A Thought for Easter
THE RESURRECTION of Jesus from the dead on Easter Sunday confirmed God’s enduring promise to us of our eternal heavenly calling: it was an abiding expression of assurance and hope for all.
But the resurrection was only made possible by the events of Holy Week which were in stark contrast to the glory of Christ’s rising from the dead. Each time we look at a crucifix we are reminded of the physical agony and torment endured by Jesus in his last days on earth: from the Old Testament scriptures it is clear that Jesus, as man,[i] was fully aware of their age-old predictions on what lay ahead for him.[ii] We are less conscious, however, of the parallel mental anguish, loneliness and abandonment which he suffered, as man, particularly when he was most in need of the support of his disciples and followers.
Holy week began with Jesus entering Jerusalem in triumph on Palm Sunday: ‘Blessed is he who comes in the name of the Lord. (Psalm 118:26, Matthew 11:3)’. On Monday, he went to the Temple and cleared out the corrupt money changers: ‘My temple will be a house of prayer, but you have turned it into a den of thieves’ (Luke 19:45). The following day, on the Mount of Olives, while in the company of some of his disciples, Jesus truly revealed his dual human/divine nature as he reflected on the price he had to pay for our redemption. His human side prayed ardently to God the Father to ‘take the cup away’, but with absolute obedience to His will, added, ‘not my will but thy will be done. (Luke 22:42)’. Aware that that his disciples would also be sorely tempted by the devil, he urged them to ‘pray that you will not fall into temptation’.
As the Last Supper approached on Holy Thursday, Peter and John were sent ahead to prepare the Upper Room in Jerusalem for the Passover Feast. It was during this last supper that Jesus transformed bread and wine into the Body and Blood of Christ with the instruction ‘do this in remembrance of me (Luke 22:19)’, thereby establishing the continuous link, or Communion, between him and all believing generations to come through the sacrifice of the mass. Jesus then taught a lesson in humility and Christian virtue when he washed the feet of his disciples before proceeding with them to the Garden of Gethsemane. There, he again prayed, in agony, to the Father:‘His sweat became like drops of blood falling down to the ground. (Luke 22:44)’.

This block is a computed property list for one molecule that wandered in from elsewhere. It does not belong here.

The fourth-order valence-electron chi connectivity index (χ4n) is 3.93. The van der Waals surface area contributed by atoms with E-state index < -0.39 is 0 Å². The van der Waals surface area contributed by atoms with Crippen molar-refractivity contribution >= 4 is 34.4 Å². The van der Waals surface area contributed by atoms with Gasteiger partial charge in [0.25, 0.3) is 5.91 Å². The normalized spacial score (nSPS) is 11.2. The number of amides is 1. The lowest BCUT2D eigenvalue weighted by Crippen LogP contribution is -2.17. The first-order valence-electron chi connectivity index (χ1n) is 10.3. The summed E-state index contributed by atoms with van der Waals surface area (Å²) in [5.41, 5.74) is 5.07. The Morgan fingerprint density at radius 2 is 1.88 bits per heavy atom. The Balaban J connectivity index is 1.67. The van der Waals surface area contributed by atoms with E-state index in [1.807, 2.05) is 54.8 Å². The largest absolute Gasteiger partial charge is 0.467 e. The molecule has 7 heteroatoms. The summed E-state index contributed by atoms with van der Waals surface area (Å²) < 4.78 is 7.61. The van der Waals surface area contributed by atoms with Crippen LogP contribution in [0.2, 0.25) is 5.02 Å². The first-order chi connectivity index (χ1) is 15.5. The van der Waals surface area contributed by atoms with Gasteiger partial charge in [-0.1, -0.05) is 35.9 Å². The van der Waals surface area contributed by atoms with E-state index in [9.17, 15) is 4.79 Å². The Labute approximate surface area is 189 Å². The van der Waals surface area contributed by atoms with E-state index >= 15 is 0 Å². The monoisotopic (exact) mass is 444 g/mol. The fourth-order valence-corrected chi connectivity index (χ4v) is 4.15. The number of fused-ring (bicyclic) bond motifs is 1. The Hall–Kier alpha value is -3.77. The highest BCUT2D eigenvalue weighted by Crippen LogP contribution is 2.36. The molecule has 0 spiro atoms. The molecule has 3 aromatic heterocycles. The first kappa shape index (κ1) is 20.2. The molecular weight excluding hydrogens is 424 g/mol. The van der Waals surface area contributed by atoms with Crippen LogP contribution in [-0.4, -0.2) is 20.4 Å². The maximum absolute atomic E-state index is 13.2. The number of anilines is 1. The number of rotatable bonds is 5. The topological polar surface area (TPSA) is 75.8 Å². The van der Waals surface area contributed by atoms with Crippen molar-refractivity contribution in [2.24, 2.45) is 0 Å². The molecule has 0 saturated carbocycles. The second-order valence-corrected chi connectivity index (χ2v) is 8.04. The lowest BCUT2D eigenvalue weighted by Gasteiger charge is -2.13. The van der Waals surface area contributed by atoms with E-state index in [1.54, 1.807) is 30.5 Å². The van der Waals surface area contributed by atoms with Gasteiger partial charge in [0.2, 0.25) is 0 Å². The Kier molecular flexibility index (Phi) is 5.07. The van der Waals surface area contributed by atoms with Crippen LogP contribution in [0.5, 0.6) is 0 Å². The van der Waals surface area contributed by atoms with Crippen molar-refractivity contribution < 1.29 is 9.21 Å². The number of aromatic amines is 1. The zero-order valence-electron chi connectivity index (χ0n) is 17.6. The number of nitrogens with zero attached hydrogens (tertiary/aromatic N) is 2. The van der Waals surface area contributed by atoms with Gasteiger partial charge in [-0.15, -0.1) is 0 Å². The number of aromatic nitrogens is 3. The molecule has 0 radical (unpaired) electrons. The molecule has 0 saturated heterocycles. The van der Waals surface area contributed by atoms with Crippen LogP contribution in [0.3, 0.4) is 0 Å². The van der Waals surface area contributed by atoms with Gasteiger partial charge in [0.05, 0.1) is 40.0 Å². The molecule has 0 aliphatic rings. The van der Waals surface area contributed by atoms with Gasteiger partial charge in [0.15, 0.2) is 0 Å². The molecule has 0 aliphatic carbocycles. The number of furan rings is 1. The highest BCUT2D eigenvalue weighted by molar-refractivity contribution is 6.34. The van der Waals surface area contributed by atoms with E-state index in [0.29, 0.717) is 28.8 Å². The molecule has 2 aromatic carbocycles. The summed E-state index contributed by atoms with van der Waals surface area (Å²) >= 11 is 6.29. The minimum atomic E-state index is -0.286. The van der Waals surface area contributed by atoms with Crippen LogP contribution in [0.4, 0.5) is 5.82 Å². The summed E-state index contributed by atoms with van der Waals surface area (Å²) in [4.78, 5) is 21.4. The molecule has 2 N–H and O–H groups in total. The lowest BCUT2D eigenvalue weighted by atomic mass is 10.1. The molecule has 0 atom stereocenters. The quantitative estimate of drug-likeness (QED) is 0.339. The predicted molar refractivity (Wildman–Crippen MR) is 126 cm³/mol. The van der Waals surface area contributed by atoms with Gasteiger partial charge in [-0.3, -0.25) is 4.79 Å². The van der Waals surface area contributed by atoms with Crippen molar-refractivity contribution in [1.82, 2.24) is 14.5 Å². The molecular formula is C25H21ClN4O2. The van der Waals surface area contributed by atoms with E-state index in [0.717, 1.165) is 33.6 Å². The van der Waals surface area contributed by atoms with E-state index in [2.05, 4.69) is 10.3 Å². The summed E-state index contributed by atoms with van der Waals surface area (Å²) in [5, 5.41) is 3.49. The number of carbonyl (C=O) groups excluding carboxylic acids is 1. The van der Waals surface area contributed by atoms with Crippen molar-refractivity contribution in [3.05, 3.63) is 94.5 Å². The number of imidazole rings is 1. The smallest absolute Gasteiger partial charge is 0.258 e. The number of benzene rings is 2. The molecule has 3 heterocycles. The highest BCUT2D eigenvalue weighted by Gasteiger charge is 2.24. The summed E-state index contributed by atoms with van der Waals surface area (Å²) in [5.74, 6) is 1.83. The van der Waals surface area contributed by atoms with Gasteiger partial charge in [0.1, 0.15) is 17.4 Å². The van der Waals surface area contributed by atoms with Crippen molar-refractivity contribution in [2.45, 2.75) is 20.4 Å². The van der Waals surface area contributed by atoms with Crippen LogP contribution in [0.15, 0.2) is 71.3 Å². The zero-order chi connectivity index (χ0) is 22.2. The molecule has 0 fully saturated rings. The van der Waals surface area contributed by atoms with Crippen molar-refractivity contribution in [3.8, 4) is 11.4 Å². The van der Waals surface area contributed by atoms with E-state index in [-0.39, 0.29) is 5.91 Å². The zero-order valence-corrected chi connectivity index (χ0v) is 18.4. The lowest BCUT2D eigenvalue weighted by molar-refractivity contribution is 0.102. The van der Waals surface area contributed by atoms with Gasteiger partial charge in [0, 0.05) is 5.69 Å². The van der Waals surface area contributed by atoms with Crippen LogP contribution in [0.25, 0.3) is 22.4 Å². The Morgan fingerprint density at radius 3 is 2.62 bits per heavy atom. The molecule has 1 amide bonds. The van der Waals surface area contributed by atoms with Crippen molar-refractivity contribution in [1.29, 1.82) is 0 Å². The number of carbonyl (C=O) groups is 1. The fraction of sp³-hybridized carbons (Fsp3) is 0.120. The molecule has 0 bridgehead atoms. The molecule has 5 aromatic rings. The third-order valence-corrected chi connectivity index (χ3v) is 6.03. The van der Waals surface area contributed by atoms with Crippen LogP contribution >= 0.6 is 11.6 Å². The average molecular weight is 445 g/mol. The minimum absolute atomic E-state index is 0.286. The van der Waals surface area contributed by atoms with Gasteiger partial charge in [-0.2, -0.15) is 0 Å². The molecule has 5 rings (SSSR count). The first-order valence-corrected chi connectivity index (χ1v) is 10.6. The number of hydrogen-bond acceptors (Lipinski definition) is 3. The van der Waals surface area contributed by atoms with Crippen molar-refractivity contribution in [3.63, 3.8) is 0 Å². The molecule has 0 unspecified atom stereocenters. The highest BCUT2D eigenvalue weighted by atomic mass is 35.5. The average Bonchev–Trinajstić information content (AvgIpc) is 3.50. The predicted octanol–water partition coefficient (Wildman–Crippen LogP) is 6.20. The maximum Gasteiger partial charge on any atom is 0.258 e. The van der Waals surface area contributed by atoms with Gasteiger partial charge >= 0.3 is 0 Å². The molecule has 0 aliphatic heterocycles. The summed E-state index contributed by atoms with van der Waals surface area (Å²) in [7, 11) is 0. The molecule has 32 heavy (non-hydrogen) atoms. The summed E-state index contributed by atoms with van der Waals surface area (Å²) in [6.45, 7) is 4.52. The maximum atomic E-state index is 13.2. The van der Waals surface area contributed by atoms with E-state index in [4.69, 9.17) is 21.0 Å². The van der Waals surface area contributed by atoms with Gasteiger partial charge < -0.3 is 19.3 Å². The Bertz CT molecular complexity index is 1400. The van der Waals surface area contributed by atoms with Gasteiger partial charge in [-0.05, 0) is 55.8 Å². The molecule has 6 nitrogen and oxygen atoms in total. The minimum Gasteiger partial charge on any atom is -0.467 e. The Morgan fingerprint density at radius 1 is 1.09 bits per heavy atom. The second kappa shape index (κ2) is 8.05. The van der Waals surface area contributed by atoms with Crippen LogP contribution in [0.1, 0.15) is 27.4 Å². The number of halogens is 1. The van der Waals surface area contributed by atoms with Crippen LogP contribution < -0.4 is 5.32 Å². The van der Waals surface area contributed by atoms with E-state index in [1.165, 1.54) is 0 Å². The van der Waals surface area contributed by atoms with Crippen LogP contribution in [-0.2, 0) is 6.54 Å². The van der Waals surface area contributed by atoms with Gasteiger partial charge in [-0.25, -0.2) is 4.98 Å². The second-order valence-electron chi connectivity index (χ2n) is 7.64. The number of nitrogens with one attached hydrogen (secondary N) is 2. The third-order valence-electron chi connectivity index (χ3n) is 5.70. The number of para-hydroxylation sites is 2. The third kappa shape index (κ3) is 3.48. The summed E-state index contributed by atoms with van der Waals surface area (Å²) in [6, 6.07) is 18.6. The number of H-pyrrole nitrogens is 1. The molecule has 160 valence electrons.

Jesus’s need for the prayerful support of his disciples at these, the most agonising times for him, was paramount: but the disciples were found wanting. This was all the more evident when Jesus was betrayed by Judas Iscariot, paradoxically with a kiss, and after he was taken to the home of Caiaphas for trial where he was subjected to false accusation, humiliation and condemnation without a voice being raised in his support. He was scourged and led away by the soldiers who spat upon him, indulging in added derision by placing a crown of thorns on his head ‘to cause further pain and mock his claim of authority as King of the Jews’. (Matthew 27-29, John 19:2,5). In another venue, his beloved Peter was to deny him three times.
While carrying his cross to Calvary, he witnessed his mother’s grief and pain, and only on two occasions did he receive help on that last journey; first, from Simon of Cyrene who, albeit unwillingly, helped Jesus carry his cross, and, second, from Veronica who wiped his face: both were strangers. While nailed to the cross, he was flanked by two thieves and, at the foot of the cross, there was John the apostle and a small group of women which included his mother Mary and Mary Magdalene. Where were all his other disciples and followers?
Jesus’s last words on the cross included those to his Father, ‘Forgive them for they do not know what they do (Luke 23:24); and, again, ‘Eli, Eli, lama sabachthani?’, that is,‘My God, my God, why have You forsaken me?’ which, again, revealed the human nature of God the Son, and which fulfilled the Old Testament prophesy in the opening words of Prophet David’s Psalm 22. When he knew that he was close to the end, again to fulfil the Scriptures, he said, ‘I am thirsty’ (John 19:28) but refused the initial, stupefying drink of vinegar, gall and myrrh (Matthew 27:34, Mark 15:23). And, finally, in his last words, those of Psalm 31:5, Jesus called out with a loud voice, ‘Father, into your hands I commend my spirit’ (Luke 23-46)’.
Holy Week embraced all the emotions and drama of our Christian faith. It embodied the core essence of our Christianity in the New Testament while playing out many of the puzzling predictions of the Old Testament. It reaffirmed the dual nature of Jesus as God and man, fulfilling God the Father’s mission for Jesus to secure our redemption, once and for all, through death on the cross. The week also highlighted the human frailties of even the staunchest of followers of Jesus and the compassion of others from whom you would have least expected it.
We can learn four obvious lessons from the events of Holy Week: first, a reminder to those who sometimes lose sight of the sanctity of the Temple of God as a place of prayer and worship; second, the implicit power of communal prayer as sought by Jesus on several occasions; third, the virtue of humility; and, fourth, an appreciation of the mental anguish and despair that accompanies loneliness and isolation at times of critical need. We do not need to look too far to see myriad examples of such need in modern life today.
Peace Mass in Clarendon Street Dublin (Homily)
Peace Mass in Clarendon Street Dublin
Extract from archbishop Martin's homily.
Nonviolence: A Style of Politics for Peace is the title of Pope Francis’ Message. A politics for peace belongs not just on the global level. We need a politics for peace in every country and in every locality. There is no part of the world which is not marked by brokenness. Here in Ireland there is the brokenness caused by homelessness but there is also the brokenness caused by hopelessness in so many forms. A situation of brokenness will not be resolved by a politics of brokenness. Certainly politics must involve a plurality of approaches and cherish difference, but there must also be an overarching culture of national purpose.